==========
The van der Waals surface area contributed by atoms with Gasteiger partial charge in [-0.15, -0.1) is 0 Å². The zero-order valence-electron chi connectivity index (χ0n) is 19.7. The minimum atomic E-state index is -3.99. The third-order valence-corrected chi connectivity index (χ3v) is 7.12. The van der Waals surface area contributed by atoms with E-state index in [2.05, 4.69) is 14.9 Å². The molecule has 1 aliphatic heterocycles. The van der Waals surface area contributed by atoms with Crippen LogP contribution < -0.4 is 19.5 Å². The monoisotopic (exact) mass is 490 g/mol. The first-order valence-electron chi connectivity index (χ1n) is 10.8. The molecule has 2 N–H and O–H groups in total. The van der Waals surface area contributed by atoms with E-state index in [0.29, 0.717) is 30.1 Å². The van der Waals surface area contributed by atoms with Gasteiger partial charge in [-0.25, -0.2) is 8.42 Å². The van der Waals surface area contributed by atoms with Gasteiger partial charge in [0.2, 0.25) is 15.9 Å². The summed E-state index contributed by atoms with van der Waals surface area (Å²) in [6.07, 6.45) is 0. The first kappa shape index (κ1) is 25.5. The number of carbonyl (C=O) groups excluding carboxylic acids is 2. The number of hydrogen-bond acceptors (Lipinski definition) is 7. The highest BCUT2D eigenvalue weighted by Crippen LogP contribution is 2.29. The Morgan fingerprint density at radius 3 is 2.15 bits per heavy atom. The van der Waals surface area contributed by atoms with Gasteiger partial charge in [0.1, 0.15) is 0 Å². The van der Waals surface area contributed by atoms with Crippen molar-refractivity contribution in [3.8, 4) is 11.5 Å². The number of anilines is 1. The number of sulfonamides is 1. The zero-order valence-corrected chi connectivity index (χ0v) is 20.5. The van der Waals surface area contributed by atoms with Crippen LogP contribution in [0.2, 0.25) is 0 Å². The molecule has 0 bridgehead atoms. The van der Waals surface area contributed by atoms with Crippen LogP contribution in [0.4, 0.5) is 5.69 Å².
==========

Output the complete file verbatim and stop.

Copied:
The van der Waals surface area contributed by atoms with Gasteiger partial charge in [-0.15, -0.1) is 0 Å². The zero-order valence-electron chi connectivity index (χ0n) is 19.7. The minimum atomic E-state index is -3.99. The third-order valence-corrected chi connectivity index (χ3v) is 7.12. The van der Waals surface area contributed by atoms with E-state index in [2.05, 4.69) is 14.9 Å². The molecule has 1 aliphatic heterocycles. The van der Waals surface area contributed by atoms with Crippen LogP contribution < -0.4 is 19.5 Å². The monoisotopic (exact) mass is 490 g/mol. The first-order valence-electron chi connectivity index (χ1n) is 10.8. The molecule has 2 N–H and O–H groups in total. The van der Waals surface area contributed by atoms with E-state index in [0.29, 0.717) is 30.1 Å². The van der Waals surface area contributed by atoms with Gasteiger partial charge in [-0.25, -0.2) is 8.42 Å². The van der Waals surface area contributed by atoms with Gasteiger partial charge in [0.2, 0.25) is 15.9 Å². The summed E-state index contributed by atoms with van der Waals surface area (Å²) in [6.07, 6.45) is 0. The first kappa shape index (κ1) is 25.5. The number of carbonyl (C=O) groups excluding carboxylic acids is 2. The number of hydrogen-bond acceptors (Lipinski definition) is 7. The highest BCUT2D eigenvalue weighted by Crippen LogP contribution is 2.29. The Morgan fingerprint density at radius 3 is 2.15 bits per heavy atom. The van der Waals surface area contributed by atoms with Gasteiger partial charge in [0.1, 0.15) is 0 Å². The van der Waals surface area contributed by atoms with Crippen molar-refractivity contribution in [3.8, 4) is 11.5 Å². The number of anilines is 1. The number of sulfonamides is 1. The zero-order valence-corrected chi connectivity index (χ0v) is 20.5. The van der Waals surface area contributed by atoms with Crippen LogP contribution in [0.2, 0.25) is 0 Å². The molecule has 0 bridgehead atoms. The van der Waals surface area contributed by atoms with Crippen LogP contribution in [0.4, 0.5) is 5.69 Å².